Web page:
Flight is exciting, fun, convenient for travel, and hopefully, a safe hobby, career, or means of travel. Maintenance and inspections of aircraft are absolutely necessary to keep all aircraft safe to fly. Much of the maintenance that an aircraft receives is scheduled and is known to pilots and technicians. Unscheduled maintenance occurs when there is an unexpected issue with the aircraft that must be addressed immediately to ensure the safety of pilots and passengers.
While unscheduled and scheduled aircraft maintenance are each performed in different scenarios, they can be connected. Often, the need for unscheduled maintenance is discovered during routine checks and scheduled maintenance. In this event, the unscheduled maintenance can be performed to fix an issue before it ever becomes unsafe or an emergency.
Here are a few examples of scheduled maintenance:
While many may consider the preflight check to be just that, a check, it is actually a form of maintenance. Before the aircraft ever takes to the air, the pilot uses a checklist to ensure every aspect of the aircraft is on safe working order. The interior of the aircraft, including the cabin and cockpit are thoroughly checked, as well as the vital systems for flight and safety. A visual inspection of the exterior of the aircraft is performed to ensure that there are no abnormalities or damage that could cause a safety issue. The preflight check is an example of scheduled maintenance that can lead to unscheduled maintenance. If anything on the checklist is discovered to be unsafe or in need of repair, a maintenance technician is then contacted to make the repairs, whether they are minor or major.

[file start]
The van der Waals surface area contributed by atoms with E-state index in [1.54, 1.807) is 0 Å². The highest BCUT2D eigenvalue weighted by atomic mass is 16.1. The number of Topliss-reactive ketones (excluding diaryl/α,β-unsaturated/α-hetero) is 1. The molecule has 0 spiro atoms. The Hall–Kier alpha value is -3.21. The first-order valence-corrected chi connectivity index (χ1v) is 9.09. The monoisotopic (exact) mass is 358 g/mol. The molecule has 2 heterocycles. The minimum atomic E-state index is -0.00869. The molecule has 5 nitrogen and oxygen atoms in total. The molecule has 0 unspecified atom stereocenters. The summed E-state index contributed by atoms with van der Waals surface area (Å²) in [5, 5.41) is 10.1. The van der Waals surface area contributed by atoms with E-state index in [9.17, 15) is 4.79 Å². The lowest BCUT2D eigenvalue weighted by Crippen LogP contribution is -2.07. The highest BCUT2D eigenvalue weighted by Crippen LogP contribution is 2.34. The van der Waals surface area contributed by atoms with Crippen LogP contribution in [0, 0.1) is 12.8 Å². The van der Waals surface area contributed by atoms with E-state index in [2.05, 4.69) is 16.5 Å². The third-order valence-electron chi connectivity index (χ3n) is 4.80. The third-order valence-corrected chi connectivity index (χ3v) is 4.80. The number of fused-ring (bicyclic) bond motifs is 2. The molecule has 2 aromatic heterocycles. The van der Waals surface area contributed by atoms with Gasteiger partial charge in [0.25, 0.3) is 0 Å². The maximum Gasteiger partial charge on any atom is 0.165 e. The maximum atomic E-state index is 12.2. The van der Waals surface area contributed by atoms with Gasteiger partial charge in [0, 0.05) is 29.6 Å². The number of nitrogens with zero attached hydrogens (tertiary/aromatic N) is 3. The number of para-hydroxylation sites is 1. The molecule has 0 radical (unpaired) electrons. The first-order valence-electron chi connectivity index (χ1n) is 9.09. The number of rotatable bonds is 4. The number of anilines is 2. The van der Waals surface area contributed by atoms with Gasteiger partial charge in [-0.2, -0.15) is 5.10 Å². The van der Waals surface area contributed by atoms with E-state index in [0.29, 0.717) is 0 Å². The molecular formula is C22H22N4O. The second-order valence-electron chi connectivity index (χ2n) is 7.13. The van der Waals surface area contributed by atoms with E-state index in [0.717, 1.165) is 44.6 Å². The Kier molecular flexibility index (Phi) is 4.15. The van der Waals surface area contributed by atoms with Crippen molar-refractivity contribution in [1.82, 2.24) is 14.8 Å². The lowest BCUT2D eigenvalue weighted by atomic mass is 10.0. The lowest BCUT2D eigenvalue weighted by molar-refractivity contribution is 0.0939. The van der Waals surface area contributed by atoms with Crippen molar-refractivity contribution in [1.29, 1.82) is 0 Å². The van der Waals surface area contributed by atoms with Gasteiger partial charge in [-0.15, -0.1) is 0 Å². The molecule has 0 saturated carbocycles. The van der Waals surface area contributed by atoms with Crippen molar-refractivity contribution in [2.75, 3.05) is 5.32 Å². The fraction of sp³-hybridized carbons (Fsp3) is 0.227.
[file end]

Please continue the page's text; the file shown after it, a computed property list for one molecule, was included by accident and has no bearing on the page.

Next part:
Annual inspections are detailed inspections performed every 12 months and are required for any aircraft used for hire, recreational, or flight instruction purposes. An annual inspection is similar in scope to the 100-hour inspection which includes a review of all the aircraft logbooks and testing and inspecting the engine, flight surfaces, flight controls, and avionics. If any issues are discovered, maintenance is performed.
100-hour inspections are required by the FAA for flight instruction and for hire aircraft. This comprehensive inspection includes nearly every aspect of the aircraft including the interior, exterior, and mechanical operations.
Inside the aircraft, the cabin and cockpit are thoroughly inspected. Seats and seatbelts are tested and any loose objects that are discovered must be secured. The avionics, yoke, fuel switches, flight controls, and battery are also inspected and tested. The engine and engine area are inspected and routine maintenance is performed that includes cleaning the spark plugs and changing the oil.
All other major components of the aircraft are also inspected, including the fabric and skin of the fuselage, the windows, cabin and cargo doors, and the flight control surfaces, as well as the tires, brakes, struts, and landing gear. Inspection plates, access doors, cowlings, and fairings are removed, and all of the major components of the aircraft are inspected.
Unlike 100-hour inspections, 50-hour inspections are not required by the FAA. However, because an oil change is necessary at 50 hours, it is generally recommended to perform at least a cursory inspection of the aircraft at the same time to prevent any issues from arising. Preventative maintenance is often simpler, less expensive, and less time-consuming than emergency, unscheduled maintenance for an issue that could have prevented with a routine check.
Saker Aviation employs expert technicians to perform scheduled and unscheduled aircraft maintenance, including major and minor airframe services for major commercial airlines, private and business jets, and military aircraft. We are dedicated to safety and strive to be the very best in the aviation industry.
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